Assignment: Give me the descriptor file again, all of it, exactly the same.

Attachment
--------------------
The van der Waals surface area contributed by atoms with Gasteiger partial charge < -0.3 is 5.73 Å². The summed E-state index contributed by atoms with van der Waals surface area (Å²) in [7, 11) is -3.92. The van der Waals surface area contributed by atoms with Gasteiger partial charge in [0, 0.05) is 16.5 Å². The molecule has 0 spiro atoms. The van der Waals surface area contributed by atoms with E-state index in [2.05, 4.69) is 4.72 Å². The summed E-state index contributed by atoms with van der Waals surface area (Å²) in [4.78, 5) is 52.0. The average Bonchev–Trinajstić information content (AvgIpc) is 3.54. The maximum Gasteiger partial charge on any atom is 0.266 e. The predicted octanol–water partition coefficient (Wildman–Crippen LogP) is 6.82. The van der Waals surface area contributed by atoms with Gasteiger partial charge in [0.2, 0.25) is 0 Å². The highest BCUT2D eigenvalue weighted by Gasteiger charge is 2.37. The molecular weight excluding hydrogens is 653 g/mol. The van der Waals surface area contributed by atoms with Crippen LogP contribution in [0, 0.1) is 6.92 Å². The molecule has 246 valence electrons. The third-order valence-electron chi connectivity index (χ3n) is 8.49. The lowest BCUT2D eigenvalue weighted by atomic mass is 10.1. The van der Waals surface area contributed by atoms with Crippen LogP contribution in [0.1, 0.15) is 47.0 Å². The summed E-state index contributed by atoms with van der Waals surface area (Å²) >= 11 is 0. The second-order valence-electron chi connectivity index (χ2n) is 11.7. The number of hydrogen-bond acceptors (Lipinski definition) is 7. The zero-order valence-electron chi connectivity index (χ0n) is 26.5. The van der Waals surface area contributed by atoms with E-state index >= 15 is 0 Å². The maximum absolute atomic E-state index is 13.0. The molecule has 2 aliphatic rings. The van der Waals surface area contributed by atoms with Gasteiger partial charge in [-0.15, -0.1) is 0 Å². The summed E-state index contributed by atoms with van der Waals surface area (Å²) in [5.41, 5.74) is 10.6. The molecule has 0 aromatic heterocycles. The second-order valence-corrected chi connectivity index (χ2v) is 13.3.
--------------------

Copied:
The van der Waals surface area contributed by atoms with Gasteiger partial charge < -0.3 is 5.73 Å². The summed E-state index contributed by atoms with van der Waals surface area (Å²) in [7, 11) is -3.92. The van der Waals surface area contributed by atoms with Gasteiger partial charge in [0, 0.05) is 16.5 Å². The molecule has 0 spiro atoms. The van der Waals surface area contributed by atoms with E-state index in [2.05, 4.69) is 4.72 Å². The summed E-state index contributed by atoms with van der Waals surface area (Å²) in [4.78, 5) is 52.0. The average Bonchev–Trinajstić information content (AvgIpc) is 3.54. The maximum Gasteiger partial charge on any atom is 0.266 e. The predicted octanol–water partition coefficient (Wildman–Crippen LogP) is 6.82. The van der Waals surface area contributed by atoms with Gasteiger partial charge in [0.2, 0.25) is 0 Å². The highest BCUT2D eigenvalue weighted by Gasteiger charge is 2.37. The molecular weight excluding hydrogens is 653 g/mol. The van der Waals surface area contributed by atoms with Crippen LogP contribution in [0, 0.1) is 6.92 Å². The molecule has 246 valence electrons. The third-order valence-electron chi connectivity index (χ3n) is 8.49. The lowest BCUT2D eigenvalue weighted by atomic mass is 10.1. The van der Waals surface area contributed by atoms with Crippen LogP contribution in [0.1, 0.15) is 47.0 Å². The summed E-state index contributed by atoms with van der Waals surface area (Å²) >= 11 is 0. The second-order valence-electron chi connectivity index (χ2n) is 11.7. The number of hydrogen-bond acceptors (Lipinski definition) is 7. The zero-order valence-electron chi connectivity index (χ0n) is 26.5. The van der Waals surface area contributed by atoms with E-state index >= 15 is 0 Å². The maximum absolute atomic E-state index is 13.0. The molecule has 2 aliphatic rings. The van der Waals surface area contributed by atoms with Gasteiger partial charge in [-0.15, -0.1) is 0 Å². The summed E-state index contributed by atoms with van der Waals surface area (Å²) in [5.41, 5.74) is 10.6. The molecule has 0 aromatic heterocycles. The second-order valence-corrected chi connectivity index (χ2v) is 13.3.